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Back You are here: Home Education Education News Methodist Construction begins on new Methodist College campus

Construction begins on new Methodist College campus

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In case anyone wondered how much Dr. Kimberly Johnston wanted to expand Methodist College to a larger space more befitting of a school of higher education, she showed them when given a golden hammer Tuesday at the college’s new site.

Johnston pounded and pounded and pounded some more on a wall inside the former American TV store on War Memorial Drive, afterward pronouncing it “therapeutic” as she and other officials got construction underway. It is something Johnston has been seeking for several years as Methodist College has been growing and pushing against the walls of its current location in downtown Peoria.

In lieu of breaking ground, since the building that will house the college’s academics already exists, the officials instead hammered into a half wall just inside the front doors that will be removed to begin renovation of the 120,000 square foot building.

Close to 100 people attended the ceremony, hearing about and viewing plans for the new campus that will include residence halls on land behind the college, all expected to be completed and ready for the fall of 2016.

Johnston said the first steps will be to gut the former retail store at 5801 W. War Memorial Drive and “create a true college environment” that will lend itself to Methodist College’s values and goals to offer student-centered education for the community.

“The student is the reason we’re here,” Johnston said while describing all the college will offer, including three labs, the simulation center that will be moved to the new campus from UnityPoint Health Methodist Hospital, an advanced health sciences library, fitness center, designated study space, a community room and space for relaxation and collaborations. There will also be office space for faculty and student services.

“I don’t use the term state-of-the-art lightly, but it will be state-of-the-art,” Johnston said.

The first residence hall will have 112 bedrooms and offer safe and controlled access, common areas on each floor, a kitchenette in each two-bedroom or four-bedroom suite, laundry facilities on each floor and will include cable, Wi-Fi, electricity, garbage collection and water.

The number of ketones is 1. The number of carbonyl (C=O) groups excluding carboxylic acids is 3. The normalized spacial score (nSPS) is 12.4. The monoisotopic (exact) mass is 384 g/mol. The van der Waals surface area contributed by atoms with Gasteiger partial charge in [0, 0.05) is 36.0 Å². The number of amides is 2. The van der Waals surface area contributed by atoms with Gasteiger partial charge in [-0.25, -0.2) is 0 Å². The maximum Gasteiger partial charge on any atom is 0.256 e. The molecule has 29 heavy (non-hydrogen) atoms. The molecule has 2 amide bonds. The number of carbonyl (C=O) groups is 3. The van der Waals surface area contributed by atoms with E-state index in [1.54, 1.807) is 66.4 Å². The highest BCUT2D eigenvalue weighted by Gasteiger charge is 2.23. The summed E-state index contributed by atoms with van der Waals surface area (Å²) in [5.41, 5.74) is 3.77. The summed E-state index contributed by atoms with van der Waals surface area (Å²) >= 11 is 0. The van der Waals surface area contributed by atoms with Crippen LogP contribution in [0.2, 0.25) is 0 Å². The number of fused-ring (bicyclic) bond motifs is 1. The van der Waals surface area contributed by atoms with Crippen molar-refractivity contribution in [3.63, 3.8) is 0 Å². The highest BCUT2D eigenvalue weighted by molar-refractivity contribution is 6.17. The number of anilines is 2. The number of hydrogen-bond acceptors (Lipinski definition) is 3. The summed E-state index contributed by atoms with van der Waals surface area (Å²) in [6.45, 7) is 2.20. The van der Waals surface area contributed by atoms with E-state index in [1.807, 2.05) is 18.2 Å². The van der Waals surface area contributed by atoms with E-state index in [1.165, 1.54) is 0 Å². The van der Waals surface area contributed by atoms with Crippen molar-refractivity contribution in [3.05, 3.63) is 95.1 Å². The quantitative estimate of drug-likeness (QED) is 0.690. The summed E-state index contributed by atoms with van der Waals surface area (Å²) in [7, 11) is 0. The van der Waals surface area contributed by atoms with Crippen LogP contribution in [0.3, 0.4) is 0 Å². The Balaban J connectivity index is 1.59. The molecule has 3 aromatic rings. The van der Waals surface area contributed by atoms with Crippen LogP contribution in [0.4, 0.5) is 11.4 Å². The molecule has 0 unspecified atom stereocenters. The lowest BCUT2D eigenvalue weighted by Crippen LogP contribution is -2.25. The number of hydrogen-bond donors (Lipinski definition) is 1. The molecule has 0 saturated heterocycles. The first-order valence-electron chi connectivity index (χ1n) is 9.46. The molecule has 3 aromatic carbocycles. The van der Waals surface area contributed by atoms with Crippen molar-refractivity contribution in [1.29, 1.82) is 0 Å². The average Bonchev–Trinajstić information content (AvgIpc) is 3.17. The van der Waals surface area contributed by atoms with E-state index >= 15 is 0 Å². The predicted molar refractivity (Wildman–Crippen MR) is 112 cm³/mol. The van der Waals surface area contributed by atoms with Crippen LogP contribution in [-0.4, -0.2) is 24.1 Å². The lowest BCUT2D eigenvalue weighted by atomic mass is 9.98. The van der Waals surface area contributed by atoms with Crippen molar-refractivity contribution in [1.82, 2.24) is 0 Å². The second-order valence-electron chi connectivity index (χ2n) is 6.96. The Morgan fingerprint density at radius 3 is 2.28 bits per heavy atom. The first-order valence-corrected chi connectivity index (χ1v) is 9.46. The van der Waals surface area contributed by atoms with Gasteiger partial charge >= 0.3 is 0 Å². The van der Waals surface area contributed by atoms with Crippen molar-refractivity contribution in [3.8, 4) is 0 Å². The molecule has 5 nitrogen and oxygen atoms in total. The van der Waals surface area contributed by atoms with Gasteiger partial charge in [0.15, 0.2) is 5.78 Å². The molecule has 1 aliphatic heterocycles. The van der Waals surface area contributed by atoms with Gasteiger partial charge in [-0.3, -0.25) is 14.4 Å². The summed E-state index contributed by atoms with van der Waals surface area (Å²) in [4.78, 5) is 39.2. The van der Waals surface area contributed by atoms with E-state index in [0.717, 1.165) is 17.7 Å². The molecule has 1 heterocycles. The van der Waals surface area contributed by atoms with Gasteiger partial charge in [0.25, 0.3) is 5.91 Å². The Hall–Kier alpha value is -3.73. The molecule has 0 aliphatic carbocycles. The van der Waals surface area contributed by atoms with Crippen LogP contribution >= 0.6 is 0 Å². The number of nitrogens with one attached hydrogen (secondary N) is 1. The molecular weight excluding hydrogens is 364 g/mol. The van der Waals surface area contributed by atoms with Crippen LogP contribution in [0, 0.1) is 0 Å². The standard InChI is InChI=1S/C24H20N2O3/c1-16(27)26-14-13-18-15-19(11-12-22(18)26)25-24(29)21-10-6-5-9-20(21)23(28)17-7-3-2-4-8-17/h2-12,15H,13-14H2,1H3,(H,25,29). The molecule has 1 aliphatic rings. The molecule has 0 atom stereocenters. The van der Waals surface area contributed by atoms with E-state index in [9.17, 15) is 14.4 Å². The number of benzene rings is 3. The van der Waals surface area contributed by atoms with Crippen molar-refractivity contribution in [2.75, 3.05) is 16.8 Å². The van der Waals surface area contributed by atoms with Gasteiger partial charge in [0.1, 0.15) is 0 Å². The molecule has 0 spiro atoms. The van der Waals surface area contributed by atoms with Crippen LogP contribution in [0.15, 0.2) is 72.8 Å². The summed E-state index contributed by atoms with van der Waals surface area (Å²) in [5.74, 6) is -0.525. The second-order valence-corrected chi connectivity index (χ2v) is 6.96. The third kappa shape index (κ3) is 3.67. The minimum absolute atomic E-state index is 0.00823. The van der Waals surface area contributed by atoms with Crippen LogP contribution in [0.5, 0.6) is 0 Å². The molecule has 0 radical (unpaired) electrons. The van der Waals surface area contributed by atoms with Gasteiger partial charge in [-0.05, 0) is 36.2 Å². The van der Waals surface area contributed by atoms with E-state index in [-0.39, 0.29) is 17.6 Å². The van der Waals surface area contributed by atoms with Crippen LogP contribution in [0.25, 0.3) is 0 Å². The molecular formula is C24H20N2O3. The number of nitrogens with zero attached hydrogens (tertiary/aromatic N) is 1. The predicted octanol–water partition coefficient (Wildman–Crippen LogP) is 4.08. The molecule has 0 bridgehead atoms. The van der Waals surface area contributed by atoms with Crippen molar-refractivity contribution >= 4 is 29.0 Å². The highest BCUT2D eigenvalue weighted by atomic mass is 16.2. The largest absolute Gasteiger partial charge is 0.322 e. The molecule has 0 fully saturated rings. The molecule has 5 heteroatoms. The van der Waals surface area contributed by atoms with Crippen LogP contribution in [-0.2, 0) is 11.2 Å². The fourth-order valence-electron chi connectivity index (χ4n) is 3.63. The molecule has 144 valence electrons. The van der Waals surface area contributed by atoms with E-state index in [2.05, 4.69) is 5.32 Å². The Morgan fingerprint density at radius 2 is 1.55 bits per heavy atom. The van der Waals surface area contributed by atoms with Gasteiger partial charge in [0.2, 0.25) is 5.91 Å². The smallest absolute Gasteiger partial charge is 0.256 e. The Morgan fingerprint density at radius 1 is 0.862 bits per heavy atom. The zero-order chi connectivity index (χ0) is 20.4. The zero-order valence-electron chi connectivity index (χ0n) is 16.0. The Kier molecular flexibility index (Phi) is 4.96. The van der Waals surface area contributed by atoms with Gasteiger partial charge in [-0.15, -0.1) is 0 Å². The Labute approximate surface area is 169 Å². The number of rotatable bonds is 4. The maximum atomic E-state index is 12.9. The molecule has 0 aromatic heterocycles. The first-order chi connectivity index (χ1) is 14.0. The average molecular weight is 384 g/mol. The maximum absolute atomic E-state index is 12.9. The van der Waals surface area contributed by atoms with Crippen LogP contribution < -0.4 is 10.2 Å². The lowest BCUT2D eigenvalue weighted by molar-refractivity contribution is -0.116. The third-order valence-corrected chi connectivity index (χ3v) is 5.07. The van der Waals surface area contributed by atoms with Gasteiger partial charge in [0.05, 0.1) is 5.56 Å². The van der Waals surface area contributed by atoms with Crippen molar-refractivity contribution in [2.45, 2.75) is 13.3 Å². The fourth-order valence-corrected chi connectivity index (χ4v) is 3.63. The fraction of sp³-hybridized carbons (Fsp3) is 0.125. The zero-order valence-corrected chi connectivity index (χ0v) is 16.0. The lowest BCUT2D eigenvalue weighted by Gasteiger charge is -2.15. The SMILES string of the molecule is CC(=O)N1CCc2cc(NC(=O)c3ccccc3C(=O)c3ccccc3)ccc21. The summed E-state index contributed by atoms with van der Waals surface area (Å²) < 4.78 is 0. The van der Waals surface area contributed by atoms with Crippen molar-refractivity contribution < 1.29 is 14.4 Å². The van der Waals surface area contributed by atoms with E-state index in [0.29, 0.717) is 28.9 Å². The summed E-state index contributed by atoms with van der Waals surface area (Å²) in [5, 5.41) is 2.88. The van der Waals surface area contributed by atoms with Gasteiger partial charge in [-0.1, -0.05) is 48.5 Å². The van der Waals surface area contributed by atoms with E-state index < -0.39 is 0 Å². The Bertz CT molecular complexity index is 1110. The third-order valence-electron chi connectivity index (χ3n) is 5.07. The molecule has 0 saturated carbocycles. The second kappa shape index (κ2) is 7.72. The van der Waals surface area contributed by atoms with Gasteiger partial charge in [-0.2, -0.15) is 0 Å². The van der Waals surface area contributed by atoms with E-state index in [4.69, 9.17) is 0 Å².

Debbie Simon, president and CEO of UnityPoint Health Methodist, cited Johnston’s vision and persistence in making the new campus a reality, but also credited her vision and work for turning what had long been “a great school of nursing to a great college of nursing to a great college.”

Since Johnston came to Methodist College, it has grown from about 100 students to more than 600 and the growth is expected to continue. It has gone from offering a nursing degree to a full academic schedule, offering bachelor’s degrees in nursing and health sciences, with a full range of arts and sciences curricula, and a master’s in nursing degree.

Others who spoke at the ceremony including Diane Oberhelman, chairman of Cullinan Properties Ltd., which will develop the student residence halls for Methodist College. She said the location of the new campus will be ideal for students because of its proximity to the Shoppes at Grand Prairie and surrounding retail. She said reservations for the residence halls already are being taken.

Peoria Mayor Jim Ardis cited Oberhelman’s vision 15 years ago when she developed the Shoppes at Grand Prairie and converted that corner of the city into the retail and commercial center it is today. That vision, he added, “translates into literally millions of dollars into our local economy.”

State Rep. David Leitch, R-Peoria, called the new campus “a truly remarkable step forward” from Methodist College’s beginnings more than 100 years ago.

“We will need more and more nurses and health care workers going forward and it’s an opportunity for Peoria to once again lead the way,” Leitch said.

State Sen. Darin LaHood, R-Peoria, said the new campus will “further enhance Peoria as the great community it is.”

About the Author
Paul Gordon is the editor of The Peorian after spending 29 years of indentured servitude at the Peoria Journal Star. He’s an award-winning writer, raconteur and song-and-dance man. He also went to a high school whose team name is the Alices (that’s Vincennes Lincoln High School in Indiana; you can look it up).

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